I'll forgive Hagelin for excluding the 10-14 year olds. Their births are too low to effect the total meaningfully. But I won't forgive her for lumping the 15-17 group with the 18-19 group. High schoolers and college kids are different breeds. After all, the proportion of 18-19 year olds who are married is far highers than it is for 15-17 year olds. Lumping them together would be like commenting on average dog speed of a group made up of half bulldogs and half greyhounds. The real trouble group, the 15-17 year olds, went from ~21.3 / 1,000 in 2005 to 22 / 1,000 in 2006. This is hardly an alarming trend, and subject to all the limitations of interpretation noted above.
Other stats lend themselves to a very different picture than the one Hagelin would have you form:
CDC: The study also shows unmarried childbearing reached a new record high in 2006. The total number of births to unmarried mothers rose nearly 8 percent to 1,641,700 in 2006. This represents a 20 percent increase from 2002, when the recent upswing in nonmarital births began. The biggest jump was among unmarried women aged 25-29, among whom there was a 10 percent increase between 2005 and 2006.
The rise in unmarried births is mostly among adults, not teens, and there are all sorts of legitimate reasons unmarried adults might have children. Unmarried adults are also far more capable of caring for their children than are teens, and in equal economic and social environments, children of single parents do not lag behind those with two.
CDC: Birth rates increased for women in their twenties, thirties and early forties between 2005 and 2006, as well as for teenagers.
The preterm birth rate rose slightly between 2005 and 2006, from 12.7 percent to 12.8 percent of all births. The percentage of births delivered before 37 weeks of gestation has risen 21 percent since 1990.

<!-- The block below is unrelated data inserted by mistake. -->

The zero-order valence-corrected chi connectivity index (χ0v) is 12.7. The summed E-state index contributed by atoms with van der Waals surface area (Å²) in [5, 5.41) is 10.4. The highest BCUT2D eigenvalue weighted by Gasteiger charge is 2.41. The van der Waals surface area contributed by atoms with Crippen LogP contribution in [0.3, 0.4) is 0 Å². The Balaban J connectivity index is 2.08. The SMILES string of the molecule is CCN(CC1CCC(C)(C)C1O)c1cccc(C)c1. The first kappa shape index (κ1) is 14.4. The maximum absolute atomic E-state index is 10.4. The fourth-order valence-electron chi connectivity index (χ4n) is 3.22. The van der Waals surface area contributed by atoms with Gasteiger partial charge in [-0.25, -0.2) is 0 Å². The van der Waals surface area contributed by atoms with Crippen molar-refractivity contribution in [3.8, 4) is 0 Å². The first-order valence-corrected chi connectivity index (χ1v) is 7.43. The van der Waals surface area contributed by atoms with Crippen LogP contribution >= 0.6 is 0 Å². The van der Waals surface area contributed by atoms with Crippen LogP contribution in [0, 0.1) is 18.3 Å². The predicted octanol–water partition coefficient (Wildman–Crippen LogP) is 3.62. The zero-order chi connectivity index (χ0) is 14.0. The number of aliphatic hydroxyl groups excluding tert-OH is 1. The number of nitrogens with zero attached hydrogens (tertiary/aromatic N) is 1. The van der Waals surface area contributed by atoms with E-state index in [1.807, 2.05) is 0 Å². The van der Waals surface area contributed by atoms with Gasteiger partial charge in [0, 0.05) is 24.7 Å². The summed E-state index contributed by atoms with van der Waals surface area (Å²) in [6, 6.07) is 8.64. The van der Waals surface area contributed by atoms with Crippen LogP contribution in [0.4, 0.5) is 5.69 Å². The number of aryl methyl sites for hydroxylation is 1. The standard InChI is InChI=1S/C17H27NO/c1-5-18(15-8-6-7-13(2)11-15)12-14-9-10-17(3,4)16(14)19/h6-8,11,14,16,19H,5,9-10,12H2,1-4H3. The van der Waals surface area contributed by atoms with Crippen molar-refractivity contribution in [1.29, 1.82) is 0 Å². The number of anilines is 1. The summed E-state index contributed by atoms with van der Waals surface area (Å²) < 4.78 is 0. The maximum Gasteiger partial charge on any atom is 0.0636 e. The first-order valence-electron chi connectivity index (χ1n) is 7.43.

The low birth weight rate also rose slightly in 2006, from 8.2 percent in 2005 to 8.3 percent in 2006, a 19 percent jump since 1990.
So birth rates are increasing across the board, and the really troubled births remain low, albeit with slight upward trends. Funny Hagelin didn't tell us that. She told us only what fit her preconceived agenda. When she claims "plenty of reliable studies demonstrate that abstinence education does work", should we expect her approach to be any different?
Certainly some of that increase is due to increasing wealth and superior medicine. Those who were once doomed to remain infertile are now able to procreate. Those who once died on the operating table now live to have more children. I cannot say I find this a necessarily positive trend. It's hard to look at the world and decide what it needs is more people. However, it surely does not lend itself to the sort of simplistic analysis people like Hagelin would apply to it.
Hagelin: Birth-control pills. Condoms. Diaphragms. All ... send an unmistakable message to teens: “You have no self-control, and we don’t expect you to. We know you’re going to ‘do it,’ so just make sure you’re ‘safe’ when you do....we should be teaching the whole truth - that sex outside of marriage (regardless of age) is always unhealthy, risky and morally wrong.”
Maybe it just sends a message to them that we understand the realities of the world, and are interested in them living healthy, full lives, rather than burying our heads in the sand and pretending that an oft-failed unrealistic simplistic policy like abstinence-only education is the answer to a complicated social problem. Hagelin gives away the game with that last statement. Sex outside of marriage is always unhealthy, risky and morally wrong? That certainly is going to come as a shock to the millions of unmarried adults who have healthy, happy, responsible sex lives. But to Hagelin, as with so many abstinance-only promoters, ideology is more important than reality.